More suspected cases of monkeypox are being investigated in the United States, with health authorities in Georgia, Pennsylvania, and Illinois reporting their first cases.
As of 2 p.m. Thursday, the CDC said 21 confirmed monkeypox cases had been found in 11 states. A week earlier, the CDC listed 10 cases in eight states.
The Georgia Department of Public Health said a metro Atlanta man with a history of international travel has shown monkeypox symptoms, but the case has not been confirmed by testing at the CDC, The Atlanta Journal-Constitution reported. The department is doing contact tracing while the man isolates.
The city of Philadelphia said a probable case of monkeypox was found in a resident, based on early testing by the Pennsylvania Department of Health’s Bureau of Laboratories.
“The threat to Philadelphians from monkeypox is extremely low,” Health Department Acute Communicable Disease Program Manager Dana Perella said in a news release. “Monkeypox is much less contagious than COVID-19 and is containable particularly when prompt care is sought for symptoms.”
And in Illinois, a man who recently traveled to Europe has been confirmed as the state’s first probable case of monkeypox, WLS-TV reported. A preliminary test at a state health department lab provided a positive result, but the finding will need to be confirmed by the CDC.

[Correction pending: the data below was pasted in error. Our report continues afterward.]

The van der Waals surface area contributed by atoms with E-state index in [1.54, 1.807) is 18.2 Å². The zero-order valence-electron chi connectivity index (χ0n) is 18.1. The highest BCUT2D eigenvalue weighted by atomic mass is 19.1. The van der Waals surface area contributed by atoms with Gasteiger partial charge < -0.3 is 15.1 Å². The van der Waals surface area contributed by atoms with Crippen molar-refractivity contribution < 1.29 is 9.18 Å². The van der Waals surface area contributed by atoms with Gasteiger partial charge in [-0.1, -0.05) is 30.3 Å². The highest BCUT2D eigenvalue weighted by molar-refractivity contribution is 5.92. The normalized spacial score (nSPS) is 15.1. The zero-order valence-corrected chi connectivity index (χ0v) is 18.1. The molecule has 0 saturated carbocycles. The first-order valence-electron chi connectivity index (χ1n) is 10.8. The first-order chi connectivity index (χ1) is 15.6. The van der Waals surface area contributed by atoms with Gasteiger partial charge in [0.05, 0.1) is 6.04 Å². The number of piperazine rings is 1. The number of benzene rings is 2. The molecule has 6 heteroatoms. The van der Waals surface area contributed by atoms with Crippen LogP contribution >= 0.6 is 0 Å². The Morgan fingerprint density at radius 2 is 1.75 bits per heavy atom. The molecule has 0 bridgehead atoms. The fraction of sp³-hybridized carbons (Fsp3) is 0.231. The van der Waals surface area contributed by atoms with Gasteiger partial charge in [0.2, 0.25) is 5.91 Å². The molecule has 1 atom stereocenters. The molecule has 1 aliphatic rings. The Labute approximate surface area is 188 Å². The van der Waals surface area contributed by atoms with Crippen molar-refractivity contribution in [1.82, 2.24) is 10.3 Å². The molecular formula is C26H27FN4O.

"Chicago being a very large international hub for travel, it was inevitable that we would see a case or two, possibly more, in Chicago," Irfan Hafiz, MD, chief medical officer for Northwestern Medicine Northwest Region, told WLS.
Meanwhile, a fifth possible case has been detected in New York City, city health officials told CBS News.
Monkeypox is endemic in Central and Western Africa, and it’s rarely found elsewhere. State and local health authorities are doing contact tracing on the U.S. cases to find out how the people contracted monkeypox, a disease that’s similar to smallpox.
Other Western nations are reporting many more cases than the United States. The European Centre for Disease Prevention and Control said Tuesday that 557 cases have been reported worldwide, including 108 cases in the United Kingdom, 69 in Spain, and 59 in Portugal.